Group work or “cooperative learning” is often used in education, whether in school, college, high school or university. In 2018, a survey by the Organization for Economic Cooperation and Development (OECD) on educational practices revealed that nearly one in two French teachers, out of 1400 people questioned, relied on work in small groups. within their class.
While they generally consider cooperation as useful, in particular for promoting empathy, critical thinking or even the motivation of students, teachers and teachers do not always experience the setting up of these experiences positively .
In groups where cooperation is not structured effectively, some students may take advantage of the situation and not contribute to collective work: this is the phenomenon of social laziness. Group thinking, on the other hand, emerges when group members need to reach consensus, when time and resource constraints are important. In this case, individuals tend to conform to the majority, and the quality of the group product may be impacted.
Set common goals
Thus, unstructured group work can lead to a decrease in individual efforts. Research in education indicates that there are different ways of structuring cooperative learning in order to optimize its effectiveness and to remedy the difficulties mentioned above. Brothers David and Robert Johnson (2009) identified several elements that determine the effectiveness of cooperation.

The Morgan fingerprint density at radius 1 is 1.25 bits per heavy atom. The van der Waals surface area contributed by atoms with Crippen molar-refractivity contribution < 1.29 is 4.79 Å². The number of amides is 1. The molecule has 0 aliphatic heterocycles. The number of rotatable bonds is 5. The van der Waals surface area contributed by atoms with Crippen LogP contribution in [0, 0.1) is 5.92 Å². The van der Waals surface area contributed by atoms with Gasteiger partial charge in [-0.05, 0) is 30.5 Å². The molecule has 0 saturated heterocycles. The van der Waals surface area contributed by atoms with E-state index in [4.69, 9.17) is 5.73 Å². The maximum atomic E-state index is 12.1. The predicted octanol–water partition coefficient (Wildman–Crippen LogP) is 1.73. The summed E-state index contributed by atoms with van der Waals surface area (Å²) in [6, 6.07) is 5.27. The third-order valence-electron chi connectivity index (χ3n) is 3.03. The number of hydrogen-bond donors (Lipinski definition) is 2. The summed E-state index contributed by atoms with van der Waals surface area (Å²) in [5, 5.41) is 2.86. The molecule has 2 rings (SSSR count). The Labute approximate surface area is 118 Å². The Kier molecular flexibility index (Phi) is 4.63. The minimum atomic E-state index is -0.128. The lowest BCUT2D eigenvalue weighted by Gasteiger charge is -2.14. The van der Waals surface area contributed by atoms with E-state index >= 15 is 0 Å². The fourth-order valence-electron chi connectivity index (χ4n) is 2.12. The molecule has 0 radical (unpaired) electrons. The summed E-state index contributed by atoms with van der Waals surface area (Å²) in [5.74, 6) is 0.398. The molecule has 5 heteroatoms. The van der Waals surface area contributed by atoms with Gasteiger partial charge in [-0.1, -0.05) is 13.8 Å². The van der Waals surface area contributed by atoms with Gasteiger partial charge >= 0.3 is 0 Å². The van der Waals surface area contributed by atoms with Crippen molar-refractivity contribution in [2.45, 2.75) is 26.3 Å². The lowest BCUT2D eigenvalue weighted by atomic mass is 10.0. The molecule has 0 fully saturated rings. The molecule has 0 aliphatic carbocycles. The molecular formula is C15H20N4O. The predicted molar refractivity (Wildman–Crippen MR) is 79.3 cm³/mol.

First of all, we must establish a common goal and a situation where each member of the group is encouraged to get involved if they want to increase both individual and collective success. This “positive interdependence” generates opportunities for students to engage in group management and helping behaviors which, in turn, enhance learning.
In an educational context, the common goal may consist of a presentation, a written report or of evaluations, collective or individual. In order to reduce the effects of social laziness, researchers recommend empowering participants by forcing them to account for their work. The group as well as the members who constitute it must then be evaluated on their ability to meet the educational objectives set by the teacher.
In this article, we have chosen to focus on one of these cooperative learning methods: “the puzzle class” . The latter was created by Aronson and his colleagues in the 1970s, in order to promote the integration of ethnic minorities following the desegregation of American schools. Since its inception, over a hundred empirical articles have been published on the “puzzle class”, which enjoys significant popularity with many teachers .